What a wonderful postHeidi...
Welcome to the site of very passionate dog lovers! :]
There has been some recent discussion on the sale of dogs in pet shops, back yard breeders, and why so many dogs end up in shelters, pounds etc. The consensus seems to be that irresponsible BYB's and puppy mills are to blame, and that pet shops often support them, The topic is rather emotive and most are frustrated by what can (or rather what can't) be done to fix the problem, and might explain some of the comments you've received.
That said, I thought I would add my two cents worth (which you are welcome to discount to zero if you wish) :]
In my opinion, the difference between a reputable breeder and ANY other breeder (whether registered or not), is that reputable breeders breed to improve the breed. MOST importantly, they do this by health checking their breeding stock to ensure no hereditary diseases are present and being ever mindful that the temperament of their stock must be consistent with the breed standard and refuse to breed with any that are temperamentally unsound.
Buying from a BYB may be cheaper but comes with the possibility of huge costs (both financially and emotionally) if one or more of these diseases and/or bad temperament are subsequently found to be present. In the sad event that this happens, your purchase price might be but a drop in the bucket of what is to come or you may be faced with a heart-breaking decision regarding the future of your new pet.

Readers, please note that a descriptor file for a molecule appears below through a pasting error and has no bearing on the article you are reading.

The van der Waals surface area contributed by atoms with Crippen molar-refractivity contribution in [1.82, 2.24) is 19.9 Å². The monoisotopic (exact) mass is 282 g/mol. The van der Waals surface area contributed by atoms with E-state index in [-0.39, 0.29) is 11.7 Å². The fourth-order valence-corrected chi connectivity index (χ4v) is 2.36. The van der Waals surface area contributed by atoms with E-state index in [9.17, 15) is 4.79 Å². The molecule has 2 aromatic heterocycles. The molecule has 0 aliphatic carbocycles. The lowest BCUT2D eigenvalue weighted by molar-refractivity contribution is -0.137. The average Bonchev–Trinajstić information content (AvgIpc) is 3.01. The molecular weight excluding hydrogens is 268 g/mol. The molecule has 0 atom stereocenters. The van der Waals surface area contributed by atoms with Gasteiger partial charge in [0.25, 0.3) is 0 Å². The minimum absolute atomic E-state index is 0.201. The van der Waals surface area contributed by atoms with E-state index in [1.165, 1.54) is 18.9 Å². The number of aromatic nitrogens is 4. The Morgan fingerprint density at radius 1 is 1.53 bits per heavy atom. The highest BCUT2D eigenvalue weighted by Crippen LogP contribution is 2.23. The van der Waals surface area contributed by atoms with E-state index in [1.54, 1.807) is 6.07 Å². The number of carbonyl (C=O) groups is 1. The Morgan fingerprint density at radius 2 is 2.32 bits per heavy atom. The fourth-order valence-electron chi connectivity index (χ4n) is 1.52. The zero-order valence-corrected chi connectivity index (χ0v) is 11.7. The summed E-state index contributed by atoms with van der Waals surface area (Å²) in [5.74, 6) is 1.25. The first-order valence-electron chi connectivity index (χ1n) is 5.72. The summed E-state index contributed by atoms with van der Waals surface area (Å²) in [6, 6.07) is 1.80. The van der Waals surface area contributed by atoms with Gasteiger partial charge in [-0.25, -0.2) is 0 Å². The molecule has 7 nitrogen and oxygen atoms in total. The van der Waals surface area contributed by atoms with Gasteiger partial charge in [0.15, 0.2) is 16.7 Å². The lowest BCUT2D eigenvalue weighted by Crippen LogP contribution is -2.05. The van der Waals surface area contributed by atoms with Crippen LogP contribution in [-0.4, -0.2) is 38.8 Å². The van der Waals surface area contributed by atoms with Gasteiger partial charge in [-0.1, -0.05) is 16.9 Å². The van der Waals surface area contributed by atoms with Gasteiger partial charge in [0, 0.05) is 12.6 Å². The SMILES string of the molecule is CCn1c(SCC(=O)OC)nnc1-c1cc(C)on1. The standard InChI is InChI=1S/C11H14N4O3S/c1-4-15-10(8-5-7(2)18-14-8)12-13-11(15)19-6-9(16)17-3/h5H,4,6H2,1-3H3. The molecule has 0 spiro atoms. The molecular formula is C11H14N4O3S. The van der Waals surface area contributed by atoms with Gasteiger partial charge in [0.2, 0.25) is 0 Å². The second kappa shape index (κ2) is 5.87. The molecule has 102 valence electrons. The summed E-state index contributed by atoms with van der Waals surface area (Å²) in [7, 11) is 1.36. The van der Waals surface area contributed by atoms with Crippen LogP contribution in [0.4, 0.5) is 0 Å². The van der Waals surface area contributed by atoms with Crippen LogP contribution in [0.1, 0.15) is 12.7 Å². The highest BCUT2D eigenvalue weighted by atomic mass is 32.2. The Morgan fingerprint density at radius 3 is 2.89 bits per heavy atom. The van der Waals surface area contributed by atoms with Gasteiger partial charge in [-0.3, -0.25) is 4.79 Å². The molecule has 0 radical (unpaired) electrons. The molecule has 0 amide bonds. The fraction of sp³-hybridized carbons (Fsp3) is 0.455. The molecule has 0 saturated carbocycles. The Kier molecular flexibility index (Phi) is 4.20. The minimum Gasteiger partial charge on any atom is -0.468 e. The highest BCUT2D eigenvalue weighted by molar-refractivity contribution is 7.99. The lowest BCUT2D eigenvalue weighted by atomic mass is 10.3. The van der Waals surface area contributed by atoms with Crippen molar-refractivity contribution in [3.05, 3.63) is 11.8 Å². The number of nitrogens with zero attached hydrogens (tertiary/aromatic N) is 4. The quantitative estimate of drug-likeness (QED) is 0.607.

My wife (Cleasanta) and I both know this from personal past experience and is largely why we feel so strongly about it.
We now have two staffies which we purchased for showing from two different registered breeders.* Unfortunately, our boy turned out to have some nasty skin allergies (one of which is to agapanthus).* This cost us a lot in vet bills and meant we had to rip out over 100 agapanthus plants we had in our back yard!* Once we knew he had allergies, we had him desexed as a lot of allergies are passed on from the parents.* The fact that his breeder has not responded to our emails suggests what is now our view regarding him as a breeder!
The point of this however is that even buying from a registered breeder is no guarantee. Our poor boy is stuck with allergies for the rest of his life which may well have been avoided had the breeding been done responsibly in the first place.
I don't wish to force my opinions on you but merely urge you to consider the whole picture.* BYB's (who don't bother testing for hereditary diseases) should not be supported despite how nice they might be, because they add to the overall problem whether they intend to or not, and may end up costing you personally (both financially and emotionally as stated earlier), not to mention what it costs the poor puppies, who have to live with, or die from, these diseases, some of which are very nasty,!!!
Incidentally, our little girl somehow managed to break her leg which cost us over $1,000 so you might want to consider setting aside a few dollars a week to build up a bit of a vet bill emergency fund (as we now do!).
The decision to buy a pup should be a fun, exciting one, and ultimately will be made mostly on emotion. Even so, it should be taken with careful consideration given that it is (or at least should be) a lifelong decision for the pup.
Regardless of what you decide, I hope your family and your new pup have a wonderful, long, healthy life together :]